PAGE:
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Has Interest in Hybrids Run Out of Gas?

Tuesday, 10 Apr 2012 | 2:52 PM ET
picturegarden | Getty Images

Strange how things have changed in the last four years.

Back in 2008 when gas prices spiked above $4 a gallon, the demand for hybrids was so great dealers charged more than the MSRP for some models and had waiting lists of buyers more than willing to pay up for a gas-electric car.

Compare that with the way people are looking at hybrids right now.

Even as gas moves close to $4 a gallon demand for gas-electric cars is modest at best. There has been a clear change of heart when it comes to hybrids in the U.S.

What changed is the sudden and rapid development of new cars that get at least 40 MPG. What was once the kind of mileage you could only attain by driving a Prius or some other hybrid, is now almost common. In 2008, there were only two models getting over 40 MPG (Civic Hybrid and Prius). Today, there are 22 models and many are not hybrids.

In addition, the new wave of 4 cylinder cars that get 40 MPG have a far different feel when you drive them. These 40 MPG cars allow drivers to have their cake and eat it too.

This doesn’t mean hybrid cars and SUV’s are going away. They are here to stay. Look at the expanded line-up of Prius hybrids now offered by Toyota. The new Prius c has been a red-hot seller since its introduction last month. And as gas prices move higher, you can bet hybrid sales will likely increase.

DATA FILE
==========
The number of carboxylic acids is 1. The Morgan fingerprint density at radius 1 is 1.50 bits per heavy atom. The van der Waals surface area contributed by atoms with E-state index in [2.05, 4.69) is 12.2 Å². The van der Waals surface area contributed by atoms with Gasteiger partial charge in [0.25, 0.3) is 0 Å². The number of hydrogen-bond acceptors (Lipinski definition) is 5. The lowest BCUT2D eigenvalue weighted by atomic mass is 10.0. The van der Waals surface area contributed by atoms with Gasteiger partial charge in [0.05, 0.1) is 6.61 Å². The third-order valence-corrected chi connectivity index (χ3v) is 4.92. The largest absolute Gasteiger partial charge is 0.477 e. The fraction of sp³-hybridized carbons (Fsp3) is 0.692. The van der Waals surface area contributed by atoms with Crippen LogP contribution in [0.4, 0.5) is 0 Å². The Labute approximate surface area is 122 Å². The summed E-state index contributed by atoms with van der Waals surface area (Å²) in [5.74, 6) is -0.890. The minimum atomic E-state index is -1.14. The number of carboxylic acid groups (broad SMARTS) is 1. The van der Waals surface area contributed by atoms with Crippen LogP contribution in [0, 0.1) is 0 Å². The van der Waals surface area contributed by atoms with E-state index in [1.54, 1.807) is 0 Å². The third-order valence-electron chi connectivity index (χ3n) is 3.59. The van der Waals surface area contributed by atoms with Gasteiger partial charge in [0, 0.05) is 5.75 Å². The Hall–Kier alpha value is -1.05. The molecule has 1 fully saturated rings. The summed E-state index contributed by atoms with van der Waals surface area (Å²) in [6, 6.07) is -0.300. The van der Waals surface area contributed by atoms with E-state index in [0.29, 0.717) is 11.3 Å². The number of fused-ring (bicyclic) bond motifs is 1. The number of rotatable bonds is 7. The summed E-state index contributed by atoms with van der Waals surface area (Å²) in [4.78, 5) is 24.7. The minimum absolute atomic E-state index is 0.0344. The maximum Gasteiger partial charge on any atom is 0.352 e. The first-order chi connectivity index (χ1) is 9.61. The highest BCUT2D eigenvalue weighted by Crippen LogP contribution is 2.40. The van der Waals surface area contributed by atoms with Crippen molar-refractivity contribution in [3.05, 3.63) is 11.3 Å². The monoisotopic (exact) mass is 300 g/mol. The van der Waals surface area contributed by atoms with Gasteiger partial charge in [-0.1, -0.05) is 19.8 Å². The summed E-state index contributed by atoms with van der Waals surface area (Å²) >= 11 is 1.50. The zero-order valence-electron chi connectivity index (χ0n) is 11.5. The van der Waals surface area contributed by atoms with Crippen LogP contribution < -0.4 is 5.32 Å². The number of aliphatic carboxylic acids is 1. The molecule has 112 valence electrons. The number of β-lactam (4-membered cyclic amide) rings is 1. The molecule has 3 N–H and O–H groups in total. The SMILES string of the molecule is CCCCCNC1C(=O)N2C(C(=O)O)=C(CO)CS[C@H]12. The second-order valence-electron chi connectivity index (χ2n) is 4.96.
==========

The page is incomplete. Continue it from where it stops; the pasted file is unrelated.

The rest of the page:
But as we see more cars with internal combustion engines getting at least 40 MPG, the growth of hybrids will likely be limited. This year, just 2.4 % of all vehicles sold in the U.S. have been gas-electric models. A lower percentage than we saw four years ago.

Unless we see a surge in the average mileage achieved by hybrids (60 MPG becoming the norm) we may not see demand for gas-electric cars grow substantially.

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___________________________ Questions? Comments? BehindTheWheel@cnbc.comand Follow me on Twitter @LeBeauCarNews

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  • Phil LeBeau is a CNBC auto and airline industry reporter based in the Chicago bureau and editor of the Behind the Wheel section on CNBC.com.

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